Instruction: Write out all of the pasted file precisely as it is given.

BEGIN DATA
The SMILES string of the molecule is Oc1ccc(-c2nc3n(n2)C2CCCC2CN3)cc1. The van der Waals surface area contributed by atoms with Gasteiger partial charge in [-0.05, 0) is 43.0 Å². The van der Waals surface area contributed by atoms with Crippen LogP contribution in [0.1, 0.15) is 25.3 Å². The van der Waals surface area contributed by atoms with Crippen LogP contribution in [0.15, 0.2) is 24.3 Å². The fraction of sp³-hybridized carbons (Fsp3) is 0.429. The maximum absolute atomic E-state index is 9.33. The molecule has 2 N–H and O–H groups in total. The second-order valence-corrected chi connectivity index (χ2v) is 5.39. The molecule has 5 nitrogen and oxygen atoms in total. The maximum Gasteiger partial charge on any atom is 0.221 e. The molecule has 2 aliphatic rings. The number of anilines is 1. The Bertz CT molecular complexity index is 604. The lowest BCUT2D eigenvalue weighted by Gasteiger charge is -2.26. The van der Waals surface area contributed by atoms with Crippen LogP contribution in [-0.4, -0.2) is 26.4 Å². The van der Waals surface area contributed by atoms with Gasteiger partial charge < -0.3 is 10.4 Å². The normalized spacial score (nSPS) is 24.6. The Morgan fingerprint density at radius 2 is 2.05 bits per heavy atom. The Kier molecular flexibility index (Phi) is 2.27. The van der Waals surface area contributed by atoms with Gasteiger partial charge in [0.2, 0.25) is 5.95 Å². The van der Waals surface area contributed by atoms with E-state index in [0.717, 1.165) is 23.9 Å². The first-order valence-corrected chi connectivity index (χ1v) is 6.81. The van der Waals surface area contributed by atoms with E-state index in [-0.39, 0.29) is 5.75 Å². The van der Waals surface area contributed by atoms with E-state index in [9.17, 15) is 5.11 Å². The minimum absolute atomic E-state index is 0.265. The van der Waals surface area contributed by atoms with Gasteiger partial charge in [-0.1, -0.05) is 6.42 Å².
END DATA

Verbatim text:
The SMILES string of the molecule is Oc1ccc(-c2nc3n(n2)C2CCCC2CN3)cc1. The van der Waals surface area contributed by atoms with Gasteiger partial charge in [-0.05, 0) is 43.0 Å². The van der Waals surface area contributed by atoms with Crippen LogP contribution in [0.1, 0.15) is 25.3 Å². The van der Waals surface area contributed by atoms with Crippen LogP contribution in [0.15, 0.2) is 24.3 Å². The fraction of sp³-hybridized carbons (Fsp3) is 0.429. The maximum absolute atomic E-state index is 9.33. The molecule has 2 N–H and O–H groups in total. The second-order valence-corrected chi connectivity index (χ2v) is 5.39. The molecule has 5 nitrogen and oxygen atoms in total. The maximum Gasteiger partial charge on any atom is 0.221 e. The molecule has 2 aliphatic rings. The number of anilines is 1. The Bertz CT molecular complexity index is 604. The lowest BCUT2D eigenvalue weighted by Gasteiger charge is -2.26. The van der Waals surface area contributed by atoms with Crippen LogP contribution in [-0.4, -0.2) is 26.4 Å². The van der Waals surface area contributed by atoms with Gasteiger partial charge < -0.3 is 10.4 Å². The normalized spacial score (nSPS) is 24.6. The Morgan fingerprint density at radius 2 is 2.05 bits per heavy atom. The Kier molecular flexibility index (Phi) is 2.27. The van der Waals surface area contributed by atoms with Gasteiger partial charge in [0.2, 0.25) is 5.95 Å². The van der Waals surface area contributed by atoms with E-state index in [0.717, 1.165) is 23.9 Å². The first-order valence-corrected chi connectivity index (χ1v) is 6.81. The van der Waals surface area contributed by atoms with E-state index in [-0.39, 0.29) is 5.75 Å². The van der Waals surface area contributed by atoms with E-state index in [9.17, 15) is 5.11 Å². The minimum absolute atomic E-state index is 0.265. The van der Waals surface area contributed by atoms with Gasteiger partial charge in [-0.1, -0.05) is 6.42 Å².